When Andi Essex got an eyeful of Don Miller's gigantic basement collection of artifacts he's acquired from his travels around the world, she was enthralled.
"It’s unreal," Essex told WISH-TV in Indianapolis, adding that the "full skeleton is what blew my mind" and that her "favorite" was Miller's piece of Hitler’s bunker.
The 91-year-old is a veteran, former teacher, and was part of the Manhattan Project which created the atomic bomb — and over eight decades has traveled to more than 200 countries, collecting and bartering for artifacts along the way.
“He’s just a very interesting, interesting guy,” Essex told WISH.
Apparently the FBI agrees.
Federal agents took over Miller's home in Waldron, Ind., about 35 miles southeast of Indianapolis, on Wednesday because they believe some of his artifacts may violate several treaties and could have been “acquired improperly.”
“Over the last several months, an FBI investigation has determined that Mr. Miller may have knowingly and unknowingly collected artifacts, relics and objects of cultural patrimony in violation of several treaties federal and state statutes,” FBI Special Agent in Charge Robert Jones told WISH.
Jones said some statutes and laws from the last several decades may not have been in effect when Miller collected some of the items, adding that it's “our duty to ensure they are properly identified, safeguarded, collected and stored in a manner that allow us to eventually to return them to those Native American and other nations and cultural groups who have legitimate rights to ownership."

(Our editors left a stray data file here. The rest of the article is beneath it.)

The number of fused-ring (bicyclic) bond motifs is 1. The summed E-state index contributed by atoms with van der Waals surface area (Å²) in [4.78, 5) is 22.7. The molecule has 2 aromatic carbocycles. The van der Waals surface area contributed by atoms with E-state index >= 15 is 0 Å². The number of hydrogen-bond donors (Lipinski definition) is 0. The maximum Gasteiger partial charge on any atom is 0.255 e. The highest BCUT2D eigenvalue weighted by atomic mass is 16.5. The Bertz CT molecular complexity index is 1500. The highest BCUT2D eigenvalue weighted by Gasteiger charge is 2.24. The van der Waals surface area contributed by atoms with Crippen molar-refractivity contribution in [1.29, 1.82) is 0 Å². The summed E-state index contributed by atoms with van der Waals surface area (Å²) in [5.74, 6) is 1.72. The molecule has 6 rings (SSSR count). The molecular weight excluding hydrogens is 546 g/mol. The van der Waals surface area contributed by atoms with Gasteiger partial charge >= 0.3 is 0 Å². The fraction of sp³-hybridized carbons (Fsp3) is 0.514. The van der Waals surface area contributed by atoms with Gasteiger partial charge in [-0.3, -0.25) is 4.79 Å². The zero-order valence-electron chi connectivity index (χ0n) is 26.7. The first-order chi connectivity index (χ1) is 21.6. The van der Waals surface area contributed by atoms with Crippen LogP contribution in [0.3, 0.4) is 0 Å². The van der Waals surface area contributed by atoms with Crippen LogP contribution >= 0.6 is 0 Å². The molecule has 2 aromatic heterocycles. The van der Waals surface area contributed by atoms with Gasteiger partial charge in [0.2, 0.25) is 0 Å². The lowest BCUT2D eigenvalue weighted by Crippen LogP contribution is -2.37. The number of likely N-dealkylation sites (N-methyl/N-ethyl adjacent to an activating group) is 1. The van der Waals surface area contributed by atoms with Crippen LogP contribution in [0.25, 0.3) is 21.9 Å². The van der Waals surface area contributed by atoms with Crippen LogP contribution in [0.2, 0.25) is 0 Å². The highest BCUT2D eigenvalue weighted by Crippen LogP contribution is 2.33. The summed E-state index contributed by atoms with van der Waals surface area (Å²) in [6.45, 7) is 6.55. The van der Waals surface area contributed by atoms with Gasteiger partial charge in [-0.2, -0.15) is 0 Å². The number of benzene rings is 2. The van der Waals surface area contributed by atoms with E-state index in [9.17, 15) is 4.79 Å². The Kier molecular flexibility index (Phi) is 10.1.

While Miller invited the agents inside his home and told WISH that everything is rightfully his, officials are making sure in a big way. A command station, trucks, and huge tents surround Miller's house, along with crime scene tape, as they comb through his artifacts.
“He is being cooperative and so far everything is going well,” Paul Bresson, FBI spokesperson, told WISH.
The FBI added all artifacts Miller possesses legitimately will be returned to him; the agency wouldn't confirm or deny if criminal charges are being filed.
Jones said the FBI will turn over its findings to the U.S. Attorney’s office once the investigation is complete.
“I have never seen a collection like this in my entire life except in some of the largest museums,” IUPUI Professor of Anthropology Larry Zimmerman told WISH.
The FBI noted that no one is in danger and that they want to return artifacts to their rightful owners and places of origin if necessary — which would be a disappointment to neighbors who've viewed Miller's collection with a sense of awe.
“I had even asked him, ‘Can I bring my Grandpa? Can I?’" Essex recounted to WISH after her tour. "He was like ‘Oh, sure! Just call me. Yeah, we’d love to show him through here.’ Because you know, anybody who interested who’s a history buff would love to see some of the stuff he has."
“He was just one of those guys that you meet once in your life, and he has a huge impact on you, and you just never forget him,” Melissa Kleiman told WISH.
“He was just one of the most interesting guys I’ve ever met. Loves to tell stories of his travels, and he’s been all over the world.” Among the countries he's visited are Haiti, New Zealand, China, and Greece.
When she heard that the FBI was conducting an investigation of his collection, Kleiman told WISH she was "flabbergasted."
"I’m just thinking about this wonderful man that I had met three years ago, and I’ll never forget him and all the stories he told us. I just can’t imagine him doing anything wrong on purpose."